When You're Ashamed

William C. Brownson Uncategorized

READ : Romans 10:11

We’ve all felt ashamed at some time or other, sometimes by our own actions, sometimes by the actions of others, but we’d like you to know the joy and relief of being unashamed.

Here is a word of invigorating hope, a truth from God to live by: “All who trust in him shall be unashamed.” Doesn’t that lift your spirits, quicken courage? I get new strength from those words every time I come across them.

The apostle Paul has just been explaining the good news of Christ: “If you confess with your lips that Jesus is Lord and believe in your heart that God has raised him from the dead, you will be saved.” Then to drive home the point, to anchor the promise, he cites this mighty Old Testament assurance: “No one who believes in him will be put to shame.” Or as I like to render it, “All who trust in him shall be unashamed.”

That’s what I’d like to be: unashamed. No one enjoys feelings of shame. Most of us try to avoid them at all costs. We don’t relish embarrassment. We shrink from disgrace. To have a life free of shame – that sounds good, right?


Maybe you’re struggling now with a sense of inner shame over something you’ve done. You’ve hurt someone you love – hurt them deeply. Now the damage is done and you can’t reverse it. You’re having a hard time living with yourself. You feel ashamed.

Or maybe you’ve betrayed a trust. An important person in your life had counted on you, believed in you, and you’ve let them down. Perhaps they don’t even realize it yet, but it’s eating away at you. How could I do such a thing? How could I be so false to him, to her, and to myself?

Sometimes we feel ashamed over what we haven’t done. Someone in the family needed our help, wanted our support, but we were too preoccupied. We couldn’t be bothered then. Now it’s too late; we’ll never get that chance again. We don’t like to think about it. Every memory of our failure brings fresh shame. When a friend’s reputation was at stake and you could have spoken in his defense, you were silent. When a sordid injustice was done and your influence might have prevented it, you feared the important people involved and you looked the other way. Now when the thought of that comes back to you, you feel the blood rushing to your face. Sometimes you’re almost sick with the shame of it.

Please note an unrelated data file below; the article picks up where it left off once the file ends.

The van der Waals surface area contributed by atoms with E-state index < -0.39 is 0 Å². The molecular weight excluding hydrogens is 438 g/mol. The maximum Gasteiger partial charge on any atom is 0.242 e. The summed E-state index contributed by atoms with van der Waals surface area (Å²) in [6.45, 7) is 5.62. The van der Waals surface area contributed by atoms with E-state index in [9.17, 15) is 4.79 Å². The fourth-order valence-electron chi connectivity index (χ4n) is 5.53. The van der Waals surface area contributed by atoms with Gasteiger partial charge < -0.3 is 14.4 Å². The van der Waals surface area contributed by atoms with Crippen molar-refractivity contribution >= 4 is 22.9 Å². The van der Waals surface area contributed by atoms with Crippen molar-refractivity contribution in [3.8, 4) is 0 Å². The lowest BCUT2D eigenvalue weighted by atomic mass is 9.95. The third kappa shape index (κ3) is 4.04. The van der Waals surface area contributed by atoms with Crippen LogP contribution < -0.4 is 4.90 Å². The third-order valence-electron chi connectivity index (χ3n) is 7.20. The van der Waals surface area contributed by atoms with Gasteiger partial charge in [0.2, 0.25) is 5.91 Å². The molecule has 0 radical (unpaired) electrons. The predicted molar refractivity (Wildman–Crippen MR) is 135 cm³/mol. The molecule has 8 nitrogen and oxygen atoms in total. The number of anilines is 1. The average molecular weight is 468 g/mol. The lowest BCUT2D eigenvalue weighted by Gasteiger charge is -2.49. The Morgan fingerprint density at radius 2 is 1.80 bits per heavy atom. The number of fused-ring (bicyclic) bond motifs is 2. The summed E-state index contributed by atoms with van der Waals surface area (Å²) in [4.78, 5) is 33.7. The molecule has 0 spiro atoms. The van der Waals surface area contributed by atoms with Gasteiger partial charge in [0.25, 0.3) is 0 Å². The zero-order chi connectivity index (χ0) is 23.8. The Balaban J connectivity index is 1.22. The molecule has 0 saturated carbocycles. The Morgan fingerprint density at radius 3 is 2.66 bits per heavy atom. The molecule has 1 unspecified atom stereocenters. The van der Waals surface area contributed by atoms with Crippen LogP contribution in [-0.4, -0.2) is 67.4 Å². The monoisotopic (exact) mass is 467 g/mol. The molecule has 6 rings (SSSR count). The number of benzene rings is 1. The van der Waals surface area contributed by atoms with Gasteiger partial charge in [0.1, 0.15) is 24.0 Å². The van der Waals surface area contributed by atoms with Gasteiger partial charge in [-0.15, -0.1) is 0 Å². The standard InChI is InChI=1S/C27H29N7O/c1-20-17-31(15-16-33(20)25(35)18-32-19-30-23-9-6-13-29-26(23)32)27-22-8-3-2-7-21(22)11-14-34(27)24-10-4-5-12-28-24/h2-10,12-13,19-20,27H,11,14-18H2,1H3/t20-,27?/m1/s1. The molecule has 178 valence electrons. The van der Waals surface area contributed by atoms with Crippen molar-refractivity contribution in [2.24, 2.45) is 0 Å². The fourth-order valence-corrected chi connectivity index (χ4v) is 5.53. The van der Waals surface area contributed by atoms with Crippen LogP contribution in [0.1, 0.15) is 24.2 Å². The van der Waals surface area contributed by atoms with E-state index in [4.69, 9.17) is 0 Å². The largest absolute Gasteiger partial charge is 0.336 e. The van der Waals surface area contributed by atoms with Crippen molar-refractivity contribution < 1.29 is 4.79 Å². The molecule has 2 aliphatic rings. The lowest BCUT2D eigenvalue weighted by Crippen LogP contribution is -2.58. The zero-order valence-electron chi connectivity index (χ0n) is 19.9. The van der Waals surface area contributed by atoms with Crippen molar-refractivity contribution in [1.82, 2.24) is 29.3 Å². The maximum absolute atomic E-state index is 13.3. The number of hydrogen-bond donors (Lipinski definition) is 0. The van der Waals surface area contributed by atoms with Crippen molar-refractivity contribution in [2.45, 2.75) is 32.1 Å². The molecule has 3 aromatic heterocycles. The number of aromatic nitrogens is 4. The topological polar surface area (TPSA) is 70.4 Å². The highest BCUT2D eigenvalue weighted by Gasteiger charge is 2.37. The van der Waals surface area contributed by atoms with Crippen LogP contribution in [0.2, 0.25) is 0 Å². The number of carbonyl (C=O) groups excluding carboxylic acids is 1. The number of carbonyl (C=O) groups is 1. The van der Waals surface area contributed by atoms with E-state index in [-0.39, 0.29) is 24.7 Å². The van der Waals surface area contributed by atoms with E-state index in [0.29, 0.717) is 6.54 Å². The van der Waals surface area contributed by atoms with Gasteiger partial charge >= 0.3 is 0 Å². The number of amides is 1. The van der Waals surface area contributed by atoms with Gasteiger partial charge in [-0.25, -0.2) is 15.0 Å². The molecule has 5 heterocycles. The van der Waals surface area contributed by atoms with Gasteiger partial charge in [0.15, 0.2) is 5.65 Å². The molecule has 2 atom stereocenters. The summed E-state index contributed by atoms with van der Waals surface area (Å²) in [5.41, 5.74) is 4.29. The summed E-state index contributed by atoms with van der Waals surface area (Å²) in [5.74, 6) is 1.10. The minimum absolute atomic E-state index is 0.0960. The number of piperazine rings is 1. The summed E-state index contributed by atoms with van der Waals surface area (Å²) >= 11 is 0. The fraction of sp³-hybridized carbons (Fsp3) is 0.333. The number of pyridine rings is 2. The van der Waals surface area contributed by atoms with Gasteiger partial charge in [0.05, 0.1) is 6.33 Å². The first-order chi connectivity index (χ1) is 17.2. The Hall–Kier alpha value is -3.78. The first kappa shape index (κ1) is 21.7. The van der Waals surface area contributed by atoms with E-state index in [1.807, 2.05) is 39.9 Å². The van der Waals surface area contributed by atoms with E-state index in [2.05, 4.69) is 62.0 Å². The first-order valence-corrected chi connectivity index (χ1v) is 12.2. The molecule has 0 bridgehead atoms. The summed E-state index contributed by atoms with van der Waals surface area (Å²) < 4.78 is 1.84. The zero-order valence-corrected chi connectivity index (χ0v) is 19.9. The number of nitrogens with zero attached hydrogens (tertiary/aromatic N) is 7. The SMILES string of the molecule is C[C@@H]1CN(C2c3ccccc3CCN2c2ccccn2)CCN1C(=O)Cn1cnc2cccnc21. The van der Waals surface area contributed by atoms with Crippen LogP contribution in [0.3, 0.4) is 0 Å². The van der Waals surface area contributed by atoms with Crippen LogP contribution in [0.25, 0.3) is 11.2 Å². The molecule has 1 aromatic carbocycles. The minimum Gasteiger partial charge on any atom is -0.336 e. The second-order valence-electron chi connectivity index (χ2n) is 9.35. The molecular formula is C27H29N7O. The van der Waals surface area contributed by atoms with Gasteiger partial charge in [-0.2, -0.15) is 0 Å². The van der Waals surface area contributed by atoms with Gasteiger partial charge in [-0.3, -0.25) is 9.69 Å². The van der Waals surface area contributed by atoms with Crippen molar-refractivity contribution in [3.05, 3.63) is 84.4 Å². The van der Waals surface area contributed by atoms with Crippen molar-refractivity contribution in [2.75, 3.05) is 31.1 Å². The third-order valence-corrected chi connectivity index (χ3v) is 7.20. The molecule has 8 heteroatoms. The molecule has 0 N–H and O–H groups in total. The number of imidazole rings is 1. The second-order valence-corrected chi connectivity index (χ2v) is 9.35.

Now I’m not going to tell you that you shouldn’t be ashamed. If we’ve sinned, if we’ve broken God’s law, if we’ve turned our backs on him, if we’ve hurt people or failed them badly, shame is an appropriate response. In a strange way, it can be a message from God, a gift of grace. When we can sin brazenly, when we can share in ugly evils and feel no shame, something altogether tragic has happened to us. The most withering indictments that God delivered to his people through the prophets addressed that very hardness: they had forgotten how to blush. So calloused were they, so dull in conscience, so insensitive to the pain they had caused that they felt no shame at all. It is more painful, but more hopeful, too, to have an awakened conscience, to taste the bitterness of shame.

But remember, you’re not meant to live with that, to carry it around all your days like a brand in the flesh. God doesn’t want you to wallow in it indefinitely. Shame, like pain in our physical bodies, is a warning signal. It tells us that something has gone wrong; it alerts us to danger. It’s the sign of an illness which cries out for attention and treatment.

Listen, friends, all who trust in him will be unashamed. The gospel of Jesus Christ has the remedy for what you’re going through. Jesus Christ, God’s own Son, died long ago for your sins. You wrestle with unresolved guilt, but his forgiveness can take it away. You feel soiled, but his poured-out life can cleanse all the stains. You’re haunted by remorse, pursued by shame, but his mercy sets you free and gives you a new beginning. No matter what you’ve done or failed to do, confess it all to him. Trust Christ as your redeemer and be at peace. Forgiven by him, you can forgive yourself now and leave the guilty past behind. It’s a new day for you. All who trust in him shall be unashamed.


But it may be today that you are ashamed about something that isn’t sinful at all. You’re ashamed of your appearance because you’re overweight or have blemishes on your face. You’re embarrassed about your height or afraid to smile because your teeth need straightening. None of this, of course, is your fault, but you still feel miserable about it, almost apologetic for being alive.

Some people are ashamed of their homes. They’d rather not have anyone come and visit them because their house is small, scantily furnished, or in a deteriorating neighborhood. If you drop in on them, they’re immediately, painfully defensive. Where they live, what they have, seems to them so shabby and worthless.

We can be ashamed of the people close to us, our own family members. A husband doesn’t take his wife out socially because he fears that his friends will find her unattractive or be amused at her talkativeness. Or a wife may never want the office staff to meet the plain-looking man she married. You’ve seen children who were ashamed of their parents, didn’t want a visit from them during college years, resented being identified with them in any way. And perhaps you know parents who are always trying to keep their handicapped or troubled children out of sight lest they spoil the family’s image in the community.

Some people feel overcome with shame if they fail an exam, if they lose a crucial ball game, if they’re rejected by a lover. We may tell them that they shouldn’t be ashamed, that it’s not their fault, but the painful feelings linger. They feel marked by their circumstances and surroundings as inferior. They feel as though the whole world scorns them, so they reproach themselves. They can scarcely lift up their heads.